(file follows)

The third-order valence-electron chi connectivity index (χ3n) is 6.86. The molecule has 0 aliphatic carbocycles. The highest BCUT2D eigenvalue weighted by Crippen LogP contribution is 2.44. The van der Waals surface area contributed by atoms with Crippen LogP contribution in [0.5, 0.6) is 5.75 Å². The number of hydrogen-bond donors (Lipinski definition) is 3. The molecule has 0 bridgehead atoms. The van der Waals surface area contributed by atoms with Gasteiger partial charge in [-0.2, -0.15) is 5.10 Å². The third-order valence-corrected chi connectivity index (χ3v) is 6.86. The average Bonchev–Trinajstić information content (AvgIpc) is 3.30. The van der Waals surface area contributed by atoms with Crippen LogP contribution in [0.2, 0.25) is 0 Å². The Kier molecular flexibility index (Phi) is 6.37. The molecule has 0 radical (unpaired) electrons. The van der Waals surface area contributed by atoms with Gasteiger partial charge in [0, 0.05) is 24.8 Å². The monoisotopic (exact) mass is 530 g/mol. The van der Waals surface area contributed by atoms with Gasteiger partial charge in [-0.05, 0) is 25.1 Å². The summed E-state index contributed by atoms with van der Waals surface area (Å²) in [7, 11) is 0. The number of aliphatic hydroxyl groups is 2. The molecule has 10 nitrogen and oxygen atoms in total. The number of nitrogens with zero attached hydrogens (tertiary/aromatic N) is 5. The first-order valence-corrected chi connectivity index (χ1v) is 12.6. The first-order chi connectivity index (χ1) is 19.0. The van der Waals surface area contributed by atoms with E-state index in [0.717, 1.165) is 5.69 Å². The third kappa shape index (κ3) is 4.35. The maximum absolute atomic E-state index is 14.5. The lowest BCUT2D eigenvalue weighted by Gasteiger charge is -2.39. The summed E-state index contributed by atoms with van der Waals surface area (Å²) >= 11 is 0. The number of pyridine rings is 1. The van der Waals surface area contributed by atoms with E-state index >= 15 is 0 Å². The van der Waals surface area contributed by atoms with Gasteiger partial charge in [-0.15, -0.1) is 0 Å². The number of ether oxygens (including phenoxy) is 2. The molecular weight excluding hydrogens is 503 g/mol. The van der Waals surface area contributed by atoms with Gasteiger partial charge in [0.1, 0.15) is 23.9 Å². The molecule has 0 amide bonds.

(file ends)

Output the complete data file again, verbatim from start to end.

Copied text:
The third-order valence-electron chi connectivity index (χ3n) is 6.86. The molecule has 0 aliphatic carbocycles. The highest BCUT2D eigenvalue weighted by Crippen LogP contribution is 2.44. The van der Waals surface area contributed by atoms with Crippen LogP contribution in [0.5, 0.6) is 5.75 Å². The number of hydrogen-bond donors (Lipinski definition) is 3. The molecule has 0 bridgehead atoms. The van der Waals surface area contributed by atoms with Gasteiger partial charge in [-0.2, -0.15) is 5.10 Å². The third-order valence-corrected chi connectivity index (χ3v) is 6.86. The average Bonchev–Trinajstić information content (AvgIpc) is 3.30. The van der Waals surface area contributed by atoms with Crippen LogP contribution in [0.2, 0.25) is 0 Å². The Kier molecular flexibility index (Phi) is 6.37. The molecule has 0 radical (unpaired) electrons. The van der Waals surface area contributed by atoms with Gasteiger partial charge in [0, 0.05) is 24.8 Å². The monoisotopic (exact) mass is 530 g/mol. The van der Waals surface area contributed by atoms with Gasteiger partial charge in [-0.05, 0) is 25.1 Å². The summed E-state index contributed by atoms with van der Waals surface area (Å²) in [7, 11) is 0. The number of aliphatic hydroxyl groups is 2. The molecule has 10 nitrogen and oxygen atoms in total. The number of nitrogens with zero attached hydrogens (tertiary/aromatic N) is 5. The first-order valence-corrected chi connectivity index (χ1v) is 12.6. The first-order chi connectivity index (χ1) is 19.0. The van der Waals surface area contributed by atoms with E-state index in [0.717, 1.165) is 5.69 Å². The third kappa shape index (κ3) is 4.35. The maximum absolute atomic E-state index is 14.5. The lowest BCUT2D eigenvalue weighted by Gasteiger charge is -2.39. The summed E-state index contributed by atoms with van der Waals surface area (Å²) >= 11 is 0. The number of pyridine rings is 1. The van der Waals surface area contributed by atoms with E-state index >= 15 is 0 Å². The van der Waals surface area contributed by atoms with Gasteiger partial charge in [-0.15, -0.1) is 0 Å². The number of ether oxygens (including phenoxy) is 2. The molecular weight excluding hydrogens is 503 g/mol. The van der Waals surface area contributed by atoms with Gasteiger partial charge in [0.1, 0.15) is 23.9 Å². The molecule has 0 amide bonds.